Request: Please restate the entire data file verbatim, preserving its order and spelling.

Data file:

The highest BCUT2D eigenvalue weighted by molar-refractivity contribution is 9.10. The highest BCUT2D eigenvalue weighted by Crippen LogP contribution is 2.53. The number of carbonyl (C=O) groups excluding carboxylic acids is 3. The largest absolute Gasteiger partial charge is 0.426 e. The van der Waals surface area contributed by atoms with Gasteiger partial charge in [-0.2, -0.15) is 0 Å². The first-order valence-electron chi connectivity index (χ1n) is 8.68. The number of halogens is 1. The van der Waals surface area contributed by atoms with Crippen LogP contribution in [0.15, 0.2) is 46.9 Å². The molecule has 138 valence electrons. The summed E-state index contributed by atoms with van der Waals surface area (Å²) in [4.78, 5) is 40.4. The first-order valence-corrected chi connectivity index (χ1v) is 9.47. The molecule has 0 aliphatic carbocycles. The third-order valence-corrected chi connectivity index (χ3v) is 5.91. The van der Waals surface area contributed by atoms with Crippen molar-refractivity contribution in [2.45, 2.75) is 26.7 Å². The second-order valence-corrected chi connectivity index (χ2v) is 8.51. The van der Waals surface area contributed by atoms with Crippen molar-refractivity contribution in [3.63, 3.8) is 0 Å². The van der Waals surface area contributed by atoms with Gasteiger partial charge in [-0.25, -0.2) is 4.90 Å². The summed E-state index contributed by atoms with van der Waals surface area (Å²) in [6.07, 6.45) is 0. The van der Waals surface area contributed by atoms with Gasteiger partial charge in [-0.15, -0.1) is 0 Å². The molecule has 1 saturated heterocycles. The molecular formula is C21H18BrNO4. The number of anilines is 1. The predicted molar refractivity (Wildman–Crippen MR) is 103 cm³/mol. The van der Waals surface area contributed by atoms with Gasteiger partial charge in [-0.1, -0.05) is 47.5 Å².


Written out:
The highest BCUT2D eigenvalue weighted by molar-refractivity contribution is 9.10. The highest BCUT2D eigenvalue weighted by Crippen LogP contribution is 2.53. The number of carbonyl (C=O) groups excluding carboxylic acids is 3. The largest absolute Gasteiger partial charge is 0.426 e. The van der Waals surface area contributed by atoms with Gasteiger partial charge in [-0.2, -0.15) is 0 Å². The first-order valence-electron chi connectivity index (χ1n) is 8.68. The number of halogens is 1. The van der Waals surface area contributed by atoms with Crippen LogP contribution in [0.15, 0.2) is 46.9 Å². The molecule has 138 valence electrons. The summed E-state index contributed by atoms with van der Waals surface area (Å²) in [4.78, 5) is 40.4. The first-order valence-corrected chi connectivity index (χ1v) is 9.47. The molecule has 0 aliphatic carbocycles. The third-order valence-corrected chi connectivity index (χ3v) is 5.91. The van der Waals surface area contributed by atoms with Crippen molar-refractivity contribution in [2.45, 2.75) is 26.7 Å². The second-order valence-corrected chi connectivity index (χ2v) is 8.51. The van der Waals surface area contributed by atoms with Crippen molar-refractivity contribution in [3.63, 3.8) is 0 Å². The van der Waals surface area contributed by atoms with Gasteiger partial charge in [-0.25, -0.2) is 4.90 Å². The summed E-state index contributed by atoms with van der Waals surface area (Å²) in [6.07, 6.45) is 0. The van der Waals surface area contributed by atoms with Gasteiger partial charge in [-0.15, -0.1) is 0 Å². The molecule has 1 saturated heterocycles. The molecular formula is C21H18BrNO4. The number of anilines is 1. The predicted molar refractivity (Wildman–Crippen MR) is 103 cm³/mol. The van der Waals surface area contributed by atoms with Gasteiger partial charge in [-0.1, -0.05) is 47.5 Å².